Turkish artists burn works to commemorate Alevi massacre

33 intellectuals burnt alive by Islamists in 1993

22 November, 18:25

    (ANSAmed) - ANKARA, NOVEMBER 22 - On the initiative of the painter Bubni Hayom, 35 Turkish artists set fire to their works in Istanbul on November 19 to commemorate the victims of the 1993 Sivas massacre. On July 2 of that year, in the town in central Anatolia, 33 intellectuals of the Alevi minority group were burnt alive in a hotel that an angry crowd of Muslim fundamentalists had set fire to. The ''burnt works'' will be kept in a new museum called Unutmamak Muzesi (The Museum of Not Forgetting), announced the mayor of Istanbul's European neighbourhood Besiktas, Ismail Unal. The Sivas massacre is one of the most brutal episodes of recent Turkish history. A frenzied mob of Muslim zealots attacked and set fire to the Medimak hotel in Sivas, where a festival of Alevi poetry was underway. Some 33 intellectuals of the Alevi minority (a liberal offshoot of the Shiite sect, which for centuries has suffered discrimination and violence in Turkey at the hands of the Sunni majority) lost their lives in the fire, including the translator of Salman Rushdie's 'Satanic Verses', Aziz Nesin, whose presence had sparked the rage of the Islamists.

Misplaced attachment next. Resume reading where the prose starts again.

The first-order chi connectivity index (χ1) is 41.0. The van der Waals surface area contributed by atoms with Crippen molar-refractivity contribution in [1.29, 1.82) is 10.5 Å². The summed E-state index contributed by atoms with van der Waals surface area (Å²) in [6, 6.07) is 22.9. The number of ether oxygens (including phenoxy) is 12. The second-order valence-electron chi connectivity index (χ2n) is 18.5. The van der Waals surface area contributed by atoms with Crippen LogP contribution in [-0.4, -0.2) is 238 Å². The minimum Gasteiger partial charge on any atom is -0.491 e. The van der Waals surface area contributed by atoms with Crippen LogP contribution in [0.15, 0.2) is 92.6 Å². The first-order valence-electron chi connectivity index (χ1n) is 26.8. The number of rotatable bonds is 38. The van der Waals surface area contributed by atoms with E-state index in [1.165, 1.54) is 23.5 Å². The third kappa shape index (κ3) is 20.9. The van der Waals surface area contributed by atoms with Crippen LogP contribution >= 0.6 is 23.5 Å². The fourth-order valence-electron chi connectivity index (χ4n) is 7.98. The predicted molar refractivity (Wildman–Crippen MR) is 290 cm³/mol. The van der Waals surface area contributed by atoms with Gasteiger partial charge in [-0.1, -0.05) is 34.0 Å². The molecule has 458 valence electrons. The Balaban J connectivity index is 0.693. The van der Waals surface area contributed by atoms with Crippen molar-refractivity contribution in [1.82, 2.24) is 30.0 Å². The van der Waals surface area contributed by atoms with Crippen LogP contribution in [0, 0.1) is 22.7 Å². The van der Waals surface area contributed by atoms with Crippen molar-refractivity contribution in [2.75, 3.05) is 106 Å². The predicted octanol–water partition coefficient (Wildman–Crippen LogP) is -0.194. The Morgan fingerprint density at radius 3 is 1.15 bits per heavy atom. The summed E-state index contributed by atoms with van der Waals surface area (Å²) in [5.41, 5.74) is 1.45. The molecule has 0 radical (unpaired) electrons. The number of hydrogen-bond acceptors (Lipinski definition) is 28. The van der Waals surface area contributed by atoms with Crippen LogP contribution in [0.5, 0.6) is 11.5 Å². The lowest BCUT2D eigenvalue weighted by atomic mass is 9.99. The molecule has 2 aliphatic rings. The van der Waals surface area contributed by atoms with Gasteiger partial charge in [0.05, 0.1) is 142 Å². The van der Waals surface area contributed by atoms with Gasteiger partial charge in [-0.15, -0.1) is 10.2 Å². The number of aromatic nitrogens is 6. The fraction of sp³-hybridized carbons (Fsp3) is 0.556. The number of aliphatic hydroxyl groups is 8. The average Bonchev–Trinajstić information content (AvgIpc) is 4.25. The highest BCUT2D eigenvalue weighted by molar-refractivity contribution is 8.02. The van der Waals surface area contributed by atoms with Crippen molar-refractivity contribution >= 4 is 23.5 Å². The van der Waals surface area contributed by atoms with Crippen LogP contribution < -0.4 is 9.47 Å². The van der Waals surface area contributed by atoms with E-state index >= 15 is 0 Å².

Two of the hotel workers and two attackers also lost their lives, but no one has even been convicted for the massacre. The trial was drawn out over many years and the case was recently closed after the statute of limitations had passed. The Turkish Alevi community (about 20% of the population) were angered by the sentence, reports Hurriyet Online,and became furious after Prime Minister Recep Tayyip Erdogan welcomed the ruling, saying, ''Congratulations, to our nation and our country''. The artists taking part in the ''burnt works'' initiative for Sivas said the incident was ''a crime against humanity, and thus statute of limitations regulations should not apply to the case''.


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